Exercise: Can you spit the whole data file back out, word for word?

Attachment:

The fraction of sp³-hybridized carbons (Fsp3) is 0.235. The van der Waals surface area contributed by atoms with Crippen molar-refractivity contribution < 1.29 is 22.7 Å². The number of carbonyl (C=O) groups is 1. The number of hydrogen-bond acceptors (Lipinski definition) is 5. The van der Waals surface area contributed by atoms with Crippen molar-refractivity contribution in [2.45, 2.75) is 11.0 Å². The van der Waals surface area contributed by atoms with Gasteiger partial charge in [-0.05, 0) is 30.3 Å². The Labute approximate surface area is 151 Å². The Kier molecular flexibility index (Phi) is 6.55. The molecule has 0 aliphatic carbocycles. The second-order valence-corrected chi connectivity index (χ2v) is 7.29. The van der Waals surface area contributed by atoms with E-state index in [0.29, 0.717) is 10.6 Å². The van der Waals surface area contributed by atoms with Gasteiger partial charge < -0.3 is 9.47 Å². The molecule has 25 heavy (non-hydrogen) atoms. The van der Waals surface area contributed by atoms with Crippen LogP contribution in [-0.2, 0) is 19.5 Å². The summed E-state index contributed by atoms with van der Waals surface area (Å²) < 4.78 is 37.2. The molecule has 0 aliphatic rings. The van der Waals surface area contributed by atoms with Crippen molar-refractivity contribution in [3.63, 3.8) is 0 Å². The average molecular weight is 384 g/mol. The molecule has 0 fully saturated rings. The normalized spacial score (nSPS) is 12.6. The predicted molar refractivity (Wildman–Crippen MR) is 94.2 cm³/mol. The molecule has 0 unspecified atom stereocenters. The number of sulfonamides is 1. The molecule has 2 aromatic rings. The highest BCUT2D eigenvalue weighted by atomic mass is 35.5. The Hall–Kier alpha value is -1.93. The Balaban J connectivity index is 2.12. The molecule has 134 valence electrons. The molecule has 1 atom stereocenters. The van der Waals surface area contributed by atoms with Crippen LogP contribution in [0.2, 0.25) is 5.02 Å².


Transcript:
The fraction of sp³-hybridized carbons (Fsp3) is 0.235. The van der Waals surface area contributed by atoms with Crippen molar-refractivity contribution < 1.29 is 22.7 Å². The number of carbonyl (C=O) groups is 1. The number of hydrogen-bond acceptors (Lipinski definition) is 5. The van der Waals surface area contributed by atoms with Crippen molar-refractivity contribution in [2.45, 2.75) is 11.0 Å². The van der Waals surface area contributed by atoms with Gasteiger partial charge in [-0.05, 0) is 30.3 Å². The Labute approximate surface area is 151 Å². The Kier molecular flexibility index (Phi) is 6.55. The molecule has 0 aliphatic carbocycles. The second-order valence-corrected chi connectivity index (χ2v) is 7.29. The van der Waals surface area contributed by atoms with E-state index in [0.29, 0.717) is 10.6 Å². The van der Waals surface area contributed by atoms with Gasteiger partial charge < -0.3 is 9.47 Å². The molecule has 25 heavy (non-hydrogen) atoms. The van der Waals surface area contributed by atoms with Crippen LogP contribution in [-0.2, 0) is 19.5 Å². The summed E-state index contributed by atoms with van der Waals surface area (Å²) < 4.78 is 37.2. The molecule has 0 aliphatic rings. The van der Waals surface area contributed by atoms with Crippen molar-refractivity contribution in [3.63, 3.8) is 0 Å². The average molecular weight is 384 g/mol. The molecule has 0 fully saturated rings. The normalized spacial score (nSPS) is 12.6. The predicted molar refractivity (Wildman–Crippen MR) is 94.2 cm³/mol. The molecule has 0 unspecified atom stereocenters. The number of sulfonamides is 1. The molecule has 2 aromatic rings. The highest BCUT2D eigenvalue weighted by atomic mass is 35.5. The Hall–Kier alpha value is -1.93. The Balaban J connectivity index is 2.12. The molecule has 134 valence electrons. The molecule has 1 atom stereocenters. The van der Waals surface area contributed by atoms with Crippen LogP contribution in [0.2, 0.25) is 5.02 Å².